During the daytime, my parents have Betty out for an hour walk and then she plays in their garden with them for an hour or so. After work we take her on a shorter 30-45 minute walk and then she sleeps like a little contented baby!

Some weekends (if the weather permits) we take her hiking with us. She is fine with around 8 miles of varying terrain but if it is too hot or raining she’s not interested. We used to have a quick walk in the morning before work but this was something she never liked - especially in cold wet weather! Now she just has a run around the garden in the morning to do her business.

Are Staffordshire Bull Terriers aggressive?

As with all dog breeds, it depends on their upbringing. Staffies are generally considered good loyal family dogs and great with children - hence the nickname “Nanny Dogs”.

Puppy with paw over eyes

In my experience, they are so friendly towards humans it makes them completely useless as guard dogs. If you’re looking for a guard dog then you need to look at another breed. They may look tough but when it comes to humans they’re big softies!

We have been burgled in the past and our Staffy did absolutely nothing - not even a bark. I can almost guarantee she would have been fussing and licking them! Our neighbour disturbed the burglars with their Doberman in the end.

As with all breeds, every dog has its own personality. Betty makes out she’s a good guard dog by barking at unfamiliar noises. As soon as she works out it is human-related noise her tail gives her away!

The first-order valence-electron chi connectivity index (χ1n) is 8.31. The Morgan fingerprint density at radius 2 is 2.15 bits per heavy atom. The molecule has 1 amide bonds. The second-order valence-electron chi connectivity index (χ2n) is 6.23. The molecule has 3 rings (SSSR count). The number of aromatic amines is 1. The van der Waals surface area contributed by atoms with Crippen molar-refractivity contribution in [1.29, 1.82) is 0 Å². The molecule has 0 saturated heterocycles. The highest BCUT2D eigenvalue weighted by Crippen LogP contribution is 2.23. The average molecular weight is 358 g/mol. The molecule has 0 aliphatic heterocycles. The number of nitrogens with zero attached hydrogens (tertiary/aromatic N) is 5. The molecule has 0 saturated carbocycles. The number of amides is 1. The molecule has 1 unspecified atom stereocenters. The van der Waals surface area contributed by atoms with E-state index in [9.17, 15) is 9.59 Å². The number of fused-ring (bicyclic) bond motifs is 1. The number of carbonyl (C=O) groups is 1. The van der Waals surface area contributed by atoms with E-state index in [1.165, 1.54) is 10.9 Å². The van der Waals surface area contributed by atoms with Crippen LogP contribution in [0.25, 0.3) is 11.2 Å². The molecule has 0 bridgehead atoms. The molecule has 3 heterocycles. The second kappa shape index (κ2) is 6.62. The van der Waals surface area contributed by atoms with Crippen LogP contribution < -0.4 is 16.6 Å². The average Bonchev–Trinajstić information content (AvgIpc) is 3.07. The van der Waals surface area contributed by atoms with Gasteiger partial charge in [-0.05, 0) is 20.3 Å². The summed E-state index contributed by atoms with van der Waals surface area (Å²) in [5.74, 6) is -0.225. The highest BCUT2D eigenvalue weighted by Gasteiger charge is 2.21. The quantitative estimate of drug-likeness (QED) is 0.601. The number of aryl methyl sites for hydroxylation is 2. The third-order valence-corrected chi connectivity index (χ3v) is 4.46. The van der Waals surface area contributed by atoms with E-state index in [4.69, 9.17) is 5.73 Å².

They have got the terrier instincts in them, though. So you may have to watch them with other smaller animals outside as they’ll love to give chase. There’s a word we can’t say in our house for fear of the intense gaze, ears pinned back and heckles up. Then the zooming around starts with the barking. The word is “Squirrel”. Even a whisper of this word sends Betty chasing around the garden barging into everything. Betty’s lesser enemy known as “the birds” also causes this behaviour to a lesser degree. She’s never discouraged by the fact she never gets anywhere near them!

While we’re on the subject of gardens, that terrier instinct will have holes miraculously start appearing in your lovely lawn - be warned!

Staffies are lovers of people, I wouldn’t describe them as being brilliant with other dogs, though (see below). As long as they’re socialised properly early on they shouldn’t be aggressive towards them. Like I’ve already said, each dog has their own unique personality and your judgment will be required. There are plenty of examples of Staffies living fine with other dogs and animals.

Are staffies good with other dogs?

As Betty has matured, the novelty of other dogs seems to have worn off. She’s more interested in the dog owners! Up until Betty was around 18 months old she was submissive to other dogs no matter their size. When she was about 8 months old she was bitten by another dog (not badly), so that made her a little uneasy around larger dogs after that, but she was still mostly fine around other dogs.